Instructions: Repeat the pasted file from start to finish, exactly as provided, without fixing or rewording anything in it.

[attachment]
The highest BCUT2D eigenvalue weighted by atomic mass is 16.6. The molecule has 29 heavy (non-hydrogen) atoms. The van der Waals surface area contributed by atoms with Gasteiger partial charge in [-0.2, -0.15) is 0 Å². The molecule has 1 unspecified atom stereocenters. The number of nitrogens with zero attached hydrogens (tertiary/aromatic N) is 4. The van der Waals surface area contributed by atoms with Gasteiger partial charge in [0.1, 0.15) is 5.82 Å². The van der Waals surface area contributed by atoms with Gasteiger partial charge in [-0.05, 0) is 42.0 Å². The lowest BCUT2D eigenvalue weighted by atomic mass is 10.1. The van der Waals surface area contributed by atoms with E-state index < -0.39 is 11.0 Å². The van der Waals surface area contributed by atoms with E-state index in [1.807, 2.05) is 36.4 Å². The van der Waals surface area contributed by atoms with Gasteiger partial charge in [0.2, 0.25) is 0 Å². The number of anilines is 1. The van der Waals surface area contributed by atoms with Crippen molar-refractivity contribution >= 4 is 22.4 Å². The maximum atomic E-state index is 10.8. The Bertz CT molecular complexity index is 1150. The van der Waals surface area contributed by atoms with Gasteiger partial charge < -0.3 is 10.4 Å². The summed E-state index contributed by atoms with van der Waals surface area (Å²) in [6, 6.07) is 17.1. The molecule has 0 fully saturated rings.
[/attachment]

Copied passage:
The highest BCUT2D eigenvalue weighted by atomic mass is 16.6. The molecule has 29 heavy (non-hydrogen) atoms. The van der Waals surface area contributed by atoms with Gasteiger partial charge in [-0.2, -0.15) is 0 Å². The molecule has 1 unspecified atom stereocenters. The number of nitrogens with zero attached hydrogens (tertiary/aromatic N) is 4. The van der Waals surface area contributed by atoms with Gasteiger partial charge in [0.1, 0.15) is 5.82 Å². The van der Waals surface area contributed by atoms with Gasteiger partial charge in [-0.05, 0) is 42.0 Å². The lowest BCUT2D eigenvalue weighted by atomic mass is 10.1. The van der Waals surface area contributed by atoms with E-state index < -0.39 is 11.0 Å². The van der Waals surface area contributed by atoms with E-state index in [1.807, 2.05) is 36.4 Å². The van der Waals surface area contributed by atoms with Gasteiger partial charge in [0.2, 0.25) is 0 Å². The number of anilines is 1. The van der Waals surface area contributed by atoms with Crippen molar-refractivity contribution >= 4 is 22.4 Å². The maximum atomic E-state index is 10.8. The Bertz CT molecular complexity index is 1150. The van der Waals surface area contributed by atoms with Gasteiger partial charge < -0.3 is 10.4 Å². The summed E-state index contributed by atoms with van der Waals surface area (Å²) in [6, 6.07) is 17.1. The molecule has 0 fully saturated rings.